Jun 14

Boorish border guards don’t help a country’s image

I’ve been to Canada any number of times and have always enjoyed the overall experience. Except, that is, for the border crossing interrogations. Man, talk about intense. Gitmo’s got nothing on Canada.

Yesterday’s incident was typical. As I was leaving Niagara Falls, Ontario, I received the third degree from a tough-as-nails crossing guard who had a very serious chip on his shoulder. To wit:

Crossing Guard: "What was the purpose of your visit?"

Repman: "I was invited to speak before the Canadian Public Relations Society’s annual conference."

Crossing Guard: "Really? Why do we need Americans to tell us what to do?"

Repman: "I can’t answer that. I was happy to do it, though."

Crossing Guard: "What did you talk about?"

Repman: "All sorts of public relations issues and trends."

Crossing guard: "Such as?"

And so on and so forth. He kept me at the gate for at least 10 minutes, and asked me everything from length of stay to where I lived and worked in the U.S. (He really struggled with the fact that I lived in Jersey, but worked in NYC. I guess they don’t commute in Niagara Falls). Anyway, when I was finally released, I felt as if I’d been grilled by Sipowitz of NYPD Blue fame.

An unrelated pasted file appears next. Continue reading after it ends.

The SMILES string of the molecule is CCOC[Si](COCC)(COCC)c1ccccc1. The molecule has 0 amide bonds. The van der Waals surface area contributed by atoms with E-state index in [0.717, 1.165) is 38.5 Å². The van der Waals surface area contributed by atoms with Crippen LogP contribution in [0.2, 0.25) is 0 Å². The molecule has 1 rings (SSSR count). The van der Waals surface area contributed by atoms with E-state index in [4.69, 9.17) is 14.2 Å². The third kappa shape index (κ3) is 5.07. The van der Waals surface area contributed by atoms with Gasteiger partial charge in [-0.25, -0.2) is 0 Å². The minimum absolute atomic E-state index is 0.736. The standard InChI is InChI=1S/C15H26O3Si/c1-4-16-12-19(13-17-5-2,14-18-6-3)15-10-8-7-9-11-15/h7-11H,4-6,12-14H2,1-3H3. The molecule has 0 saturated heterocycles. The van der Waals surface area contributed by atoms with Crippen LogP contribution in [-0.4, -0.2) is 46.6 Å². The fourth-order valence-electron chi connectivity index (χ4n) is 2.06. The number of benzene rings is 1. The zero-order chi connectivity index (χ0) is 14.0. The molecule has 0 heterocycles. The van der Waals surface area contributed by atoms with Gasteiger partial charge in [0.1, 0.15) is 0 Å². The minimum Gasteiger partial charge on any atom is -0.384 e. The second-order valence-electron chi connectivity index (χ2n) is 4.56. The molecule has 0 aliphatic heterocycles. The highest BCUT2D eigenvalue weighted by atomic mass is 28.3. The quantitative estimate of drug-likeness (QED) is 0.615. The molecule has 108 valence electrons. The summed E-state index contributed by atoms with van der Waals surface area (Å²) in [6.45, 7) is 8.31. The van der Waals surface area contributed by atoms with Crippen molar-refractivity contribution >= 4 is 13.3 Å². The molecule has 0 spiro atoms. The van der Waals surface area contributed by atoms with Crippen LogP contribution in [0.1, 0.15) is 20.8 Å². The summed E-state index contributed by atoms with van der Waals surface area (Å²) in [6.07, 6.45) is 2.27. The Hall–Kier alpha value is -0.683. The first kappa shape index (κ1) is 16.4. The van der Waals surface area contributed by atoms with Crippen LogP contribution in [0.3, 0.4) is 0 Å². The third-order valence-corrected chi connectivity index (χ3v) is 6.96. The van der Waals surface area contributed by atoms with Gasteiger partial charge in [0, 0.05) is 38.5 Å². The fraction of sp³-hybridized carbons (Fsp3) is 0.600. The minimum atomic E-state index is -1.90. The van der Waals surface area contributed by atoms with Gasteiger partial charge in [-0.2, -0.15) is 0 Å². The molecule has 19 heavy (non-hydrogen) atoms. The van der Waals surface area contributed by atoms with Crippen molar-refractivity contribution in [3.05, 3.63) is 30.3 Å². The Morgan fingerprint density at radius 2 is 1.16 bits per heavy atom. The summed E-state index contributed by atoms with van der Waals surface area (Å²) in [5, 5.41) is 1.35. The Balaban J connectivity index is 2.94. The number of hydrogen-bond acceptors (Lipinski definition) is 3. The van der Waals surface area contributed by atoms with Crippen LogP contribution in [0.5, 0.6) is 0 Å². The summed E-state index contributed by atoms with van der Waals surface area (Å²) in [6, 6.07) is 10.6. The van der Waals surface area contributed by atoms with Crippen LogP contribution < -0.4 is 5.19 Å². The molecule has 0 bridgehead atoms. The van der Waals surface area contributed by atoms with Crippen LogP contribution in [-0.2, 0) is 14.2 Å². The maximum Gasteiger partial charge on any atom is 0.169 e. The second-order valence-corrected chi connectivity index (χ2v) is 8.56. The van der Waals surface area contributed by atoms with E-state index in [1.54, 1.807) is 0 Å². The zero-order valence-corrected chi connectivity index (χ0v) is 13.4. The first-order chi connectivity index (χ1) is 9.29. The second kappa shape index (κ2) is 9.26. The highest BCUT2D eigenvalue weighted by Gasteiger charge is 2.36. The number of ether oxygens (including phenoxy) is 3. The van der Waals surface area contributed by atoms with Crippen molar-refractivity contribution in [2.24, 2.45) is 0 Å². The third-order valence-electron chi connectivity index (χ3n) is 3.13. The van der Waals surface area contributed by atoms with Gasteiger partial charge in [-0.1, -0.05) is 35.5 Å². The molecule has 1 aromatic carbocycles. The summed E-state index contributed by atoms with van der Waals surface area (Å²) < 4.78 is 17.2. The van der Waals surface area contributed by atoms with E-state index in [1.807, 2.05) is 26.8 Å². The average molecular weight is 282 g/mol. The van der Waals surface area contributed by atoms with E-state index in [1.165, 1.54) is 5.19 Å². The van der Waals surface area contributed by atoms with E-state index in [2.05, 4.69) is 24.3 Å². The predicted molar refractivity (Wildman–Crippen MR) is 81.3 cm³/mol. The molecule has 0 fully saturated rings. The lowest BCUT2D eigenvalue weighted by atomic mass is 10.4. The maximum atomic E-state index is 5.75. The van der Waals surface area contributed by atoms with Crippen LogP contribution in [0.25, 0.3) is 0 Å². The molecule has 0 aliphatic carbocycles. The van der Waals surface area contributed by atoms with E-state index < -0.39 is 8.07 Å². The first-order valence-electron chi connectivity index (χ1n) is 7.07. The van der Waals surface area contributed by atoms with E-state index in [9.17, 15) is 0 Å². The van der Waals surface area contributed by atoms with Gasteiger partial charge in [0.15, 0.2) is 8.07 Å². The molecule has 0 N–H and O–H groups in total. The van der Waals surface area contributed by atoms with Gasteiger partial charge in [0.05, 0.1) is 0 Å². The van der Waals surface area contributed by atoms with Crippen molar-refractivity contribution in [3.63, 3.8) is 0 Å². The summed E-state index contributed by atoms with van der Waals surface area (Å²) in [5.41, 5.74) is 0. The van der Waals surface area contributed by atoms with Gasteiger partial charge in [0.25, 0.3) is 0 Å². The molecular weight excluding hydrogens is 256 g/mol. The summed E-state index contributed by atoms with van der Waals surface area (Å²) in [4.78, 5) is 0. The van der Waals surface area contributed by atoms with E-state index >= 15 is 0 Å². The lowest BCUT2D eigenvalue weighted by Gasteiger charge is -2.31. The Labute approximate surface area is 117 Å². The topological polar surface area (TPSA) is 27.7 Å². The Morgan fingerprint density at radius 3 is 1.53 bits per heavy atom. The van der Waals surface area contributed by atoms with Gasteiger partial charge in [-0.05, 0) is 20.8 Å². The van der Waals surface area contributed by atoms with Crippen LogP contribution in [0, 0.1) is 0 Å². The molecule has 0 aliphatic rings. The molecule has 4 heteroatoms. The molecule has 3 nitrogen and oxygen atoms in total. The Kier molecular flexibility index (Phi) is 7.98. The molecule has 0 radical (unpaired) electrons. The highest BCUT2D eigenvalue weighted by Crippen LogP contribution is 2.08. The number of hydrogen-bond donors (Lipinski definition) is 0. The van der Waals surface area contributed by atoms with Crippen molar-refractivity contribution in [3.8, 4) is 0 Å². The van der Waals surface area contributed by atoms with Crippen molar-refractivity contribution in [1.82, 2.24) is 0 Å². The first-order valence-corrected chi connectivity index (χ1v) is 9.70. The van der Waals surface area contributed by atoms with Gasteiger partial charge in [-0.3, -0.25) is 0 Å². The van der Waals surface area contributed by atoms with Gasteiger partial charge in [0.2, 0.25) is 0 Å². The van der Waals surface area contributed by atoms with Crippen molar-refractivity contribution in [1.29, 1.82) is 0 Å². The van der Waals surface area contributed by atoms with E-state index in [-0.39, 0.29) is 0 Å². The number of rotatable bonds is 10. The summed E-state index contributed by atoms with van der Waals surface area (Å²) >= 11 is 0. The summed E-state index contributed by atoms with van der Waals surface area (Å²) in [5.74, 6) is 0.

As I said, this wasn’t the first time I’d been badgered by a boorish Canadian crossing guard. One guy actually delayed me for a good half hour because he was convinced I had come to Canada to steal their intellectual property.

I’m sure there are bogus crossing/customs people in every country. And, clearly, they have a serious job to do. But, going overboard to beat up an otherwise harmless U.S. citizen reflects poorly on a country and detracts from the overall travel experience. Maybe the Canadian Tourist Board can hold a few "personality" workshops for the guards. They might also want to explain that "invited" guests to their country might think twice about coming back and sharing information if an interrogation awaits them at every crossing.